Since the first spacewalk in 1965, there have been 227 spacewalkers, only 14 of them women. Meir will be making her first spacewalk and become No. 15. All but one of these women has been American.

The upcoming spacewalk will be "absolutely ... an exciting event," said Megan McArthur, deputy chief of NASA's astronaut corps. "The fact that it will be two women just is a reflection of the fact that we have so many capable, qualified women in the office."

Quelle: abcNews

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NASA Announces Changes to Spacewalk Schedule, First All-Female Spacewalk

NASA is hosting a media teleconference at 4:30 p.m. EDT today to discuss this week’s first all-female spacewalk at the International Space Station. Audio of the teleconference will stream live on the agency’s website.

 

Kenny Todd, manager of International Space Station Operations Integration, and Megan McArthur, deputy chief of NASA’s Astronaut Office, will talk to and take questions from media about recent changes to the agency’s spacewalk schedule and moving forward with efforts to upgrade the space station’s power system.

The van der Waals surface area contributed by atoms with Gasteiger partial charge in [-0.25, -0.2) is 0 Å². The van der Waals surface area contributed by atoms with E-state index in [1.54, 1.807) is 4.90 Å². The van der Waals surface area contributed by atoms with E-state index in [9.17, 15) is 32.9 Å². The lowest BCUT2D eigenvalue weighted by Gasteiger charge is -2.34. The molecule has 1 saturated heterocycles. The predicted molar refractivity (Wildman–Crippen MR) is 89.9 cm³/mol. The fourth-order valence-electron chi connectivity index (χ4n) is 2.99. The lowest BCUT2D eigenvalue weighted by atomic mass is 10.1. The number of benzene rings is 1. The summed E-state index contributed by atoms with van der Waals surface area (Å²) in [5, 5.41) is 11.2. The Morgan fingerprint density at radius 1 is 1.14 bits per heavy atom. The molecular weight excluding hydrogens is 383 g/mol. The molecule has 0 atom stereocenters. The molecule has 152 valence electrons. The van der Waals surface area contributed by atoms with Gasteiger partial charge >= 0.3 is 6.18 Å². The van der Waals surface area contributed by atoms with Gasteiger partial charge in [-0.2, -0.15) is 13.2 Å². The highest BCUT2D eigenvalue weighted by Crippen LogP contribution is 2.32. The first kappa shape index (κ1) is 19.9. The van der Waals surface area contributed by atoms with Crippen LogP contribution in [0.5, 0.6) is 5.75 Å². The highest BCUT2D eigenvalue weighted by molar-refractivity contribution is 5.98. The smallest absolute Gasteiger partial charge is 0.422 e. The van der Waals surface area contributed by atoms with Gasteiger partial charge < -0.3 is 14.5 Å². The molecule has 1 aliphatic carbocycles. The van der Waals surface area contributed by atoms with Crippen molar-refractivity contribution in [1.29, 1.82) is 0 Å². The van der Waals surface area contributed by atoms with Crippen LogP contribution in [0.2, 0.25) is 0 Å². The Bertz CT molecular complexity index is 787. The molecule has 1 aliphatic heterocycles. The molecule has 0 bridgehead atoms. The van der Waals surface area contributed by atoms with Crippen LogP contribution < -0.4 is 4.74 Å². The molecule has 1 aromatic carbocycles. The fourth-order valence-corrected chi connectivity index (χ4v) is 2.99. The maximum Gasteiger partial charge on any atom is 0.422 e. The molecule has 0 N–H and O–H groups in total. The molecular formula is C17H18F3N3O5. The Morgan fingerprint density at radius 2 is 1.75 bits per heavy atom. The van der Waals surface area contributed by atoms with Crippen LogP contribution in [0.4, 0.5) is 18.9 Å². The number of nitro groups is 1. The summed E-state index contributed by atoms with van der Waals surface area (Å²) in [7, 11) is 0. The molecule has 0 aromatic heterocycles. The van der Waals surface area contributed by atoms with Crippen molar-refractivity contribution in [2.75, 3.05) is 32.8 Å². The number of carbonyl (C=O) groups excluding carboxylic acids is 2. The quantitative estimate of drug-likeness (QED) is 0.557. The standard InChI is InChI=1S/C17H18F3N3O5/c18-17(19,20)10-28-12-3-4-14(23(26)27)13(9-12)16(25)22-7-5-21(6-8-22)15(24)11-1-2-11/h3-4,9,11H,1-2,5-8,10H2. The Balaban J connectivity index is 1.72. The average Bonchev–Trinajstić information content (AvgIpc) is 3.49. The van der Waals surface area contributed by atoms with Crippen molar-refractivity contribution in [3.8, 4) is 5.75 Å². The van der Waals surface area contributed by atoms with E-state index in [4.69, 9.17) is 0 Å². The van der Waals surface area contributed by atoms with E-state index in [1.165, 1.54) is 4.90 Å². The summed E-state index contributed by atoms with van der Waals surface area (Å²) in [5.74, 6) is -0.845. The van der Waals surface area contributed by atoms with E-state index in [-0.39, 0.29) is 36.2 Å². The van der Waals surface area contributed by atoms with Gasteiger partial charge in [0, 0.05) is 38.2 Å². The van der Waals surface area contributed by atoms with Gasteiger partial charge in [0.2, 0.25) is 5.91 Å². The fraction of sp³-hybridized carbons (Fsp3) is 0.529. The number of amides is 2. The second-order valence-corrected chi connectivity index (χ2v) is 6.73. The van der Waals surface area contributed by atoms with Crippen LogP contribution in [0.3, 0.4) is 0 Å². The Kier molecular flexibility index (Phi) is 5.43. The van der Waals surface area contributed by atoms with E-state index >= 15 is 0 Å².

To participate in today’s teleconference, media must call 281-483-5111 by 4:20 p.m. for dial-in information.

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NASA astronauts Christina Koch and Jessica Meir
Credits: NASA

NASA astronauts Christina Koch and Jessica Meir will venture outside the space station at 7:50 a.m. Thursday, Oct. 17 or Friday, Oct. 18. Live coverage will begin at 6:30 a.m. on NASA Television and the agency’s website.

 

Space station managers have postponed three spacewalks previously scheduled for this and next week to install new batteries in order to first replace a faulty battery charge/discharge unit (BCDU). The BCDU failed to activate following the Oct. 11 installation of new lithium-ion batteries on the space station’s truss. The three spacewalks previously planned to continue the installation of additional lithium-ion batteries will be rescheduled.

 

The BCDU failure has not impacted station operations, safety of the crew, or the ongoing experiments aboard the orbiting laboratory, many in preparation for future human missions to the Moon and Mars. The station’s overall power supply, which is fed by four sets of batteries and solar arrays, remains sufficient for all operations. However, the faulty power unit does prevent a set of batteries installed earlier this month from providing increased station power.

 

The BCDU’s regulate the amount of charge put into the batteries that collect energy from the station’s solar arrays to power station systems during periods when the station orbits during nighttime passes around Earth. Two other charge/discharge units on the affected 2B power channel did activate as planned and are providing power to station systems.